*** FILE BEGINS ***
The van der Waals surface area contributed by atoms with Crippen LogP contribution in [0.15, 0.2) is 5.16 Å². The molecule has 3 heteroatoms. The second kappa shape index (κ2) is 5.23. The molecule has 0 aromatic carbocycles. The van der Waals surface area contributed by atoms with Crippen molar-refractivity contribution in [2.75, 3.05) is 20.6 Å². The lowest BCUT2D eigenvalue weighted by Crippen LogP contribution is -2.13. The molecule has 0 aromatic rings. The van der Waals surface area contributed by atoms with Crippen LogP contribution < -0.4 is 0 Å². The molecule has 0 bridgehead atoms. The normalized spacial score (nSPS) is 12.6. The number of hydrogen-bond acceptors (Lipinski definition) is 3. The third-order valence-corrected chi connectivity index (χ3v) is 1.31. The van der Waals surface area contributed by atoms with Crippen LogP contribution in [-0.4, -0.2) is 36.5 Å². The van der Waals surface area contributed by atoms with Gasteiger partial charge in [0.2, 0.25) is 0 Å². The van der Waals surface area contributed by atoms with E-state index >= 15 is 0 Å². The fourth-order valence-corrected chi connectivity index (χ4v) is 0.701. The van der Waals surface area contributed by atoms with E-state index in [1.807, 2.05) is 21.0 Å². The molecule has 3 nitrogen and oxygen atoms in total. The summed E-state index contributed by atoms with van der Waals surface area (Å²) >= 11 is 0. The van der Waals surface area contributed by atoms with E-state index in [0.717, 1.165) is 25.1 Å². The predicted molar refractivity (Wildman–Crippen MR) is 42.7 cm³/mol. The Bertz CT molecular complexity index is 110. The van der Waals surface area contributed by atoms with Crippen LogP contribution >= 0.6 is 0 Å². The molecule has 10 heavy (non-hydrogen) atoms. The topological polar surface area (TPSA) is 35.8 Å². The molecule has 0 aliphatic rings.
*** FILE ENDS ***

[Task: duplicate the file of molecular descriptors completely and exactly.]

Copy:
The van der Waals surface area contributed by atoms with Crippen LogP contribution in [0.15, 0.2) is 5.16 Å². The molecule has 3 heteroatoms. The second kappa shape index (κ2) is 5.23. The molecule has 0 aromatic carbocycles. The van der Waals surface area contributed by atoms with Crippen molar-refractivity contribution in [2.75, 3.05) is 20.6 Å². The lowest BCUT2D eigenvalue weighted by Crippen LogP contribution is -2.13. The molecule has 0 aromatic rings. The van der Waals surface area contributed by atoms with Crippen LogP contribution < -0.4 is 0 Å². The molecule has 0 bridgehead atoms. The normalized spacial score (nSPS) is 12.6. The number of hydrogen-bond acceptors (Lipinski definition) is 3. The third-order valence-corrected chi connectivity index (χ3v) is 1.31. The van der Waals surface area contributed by atoms with Crippen LogP contribution in [-0.4, -0.2) is 36.5 Å². The van der Waals surface area contributed by atoms with Gasteiger partial charge in [0.2, 0.25) is 0 Å². The van der Waals surface area contributed by atoms with E-state index >= 15 is 0 Å². The fourth-order valence-corrected chi connectivity index (χ4v) is 0.701. The van der Waals surface area contributed by atoms with E-state index in [1.807, 2.05) is 21.0 Å². The molecule has 3 nitrogen and oxygen atoms in total. The summed E-state index contributed by atoms with van der Waals surface area (Å²) >= 11 is 0. The van der Waals surface area contributed by atoms with E-state index in [0.717, 1.165) is 25.1 Å². The predicted molar refractivity (Wildman–Crippen MR) is 42.7 cm³/mol. The Bertz CT molecular complexity index is 110. The van der Waals surface area contributed by atoms with Crippen LogP contribution >= 0.6 is 0 Å². The molecule has 10 heavy (non-hydrogen) atoms. The topological polar surface area (TPSA) is 35.8 Å². The molecule has 0 aliphatic rings.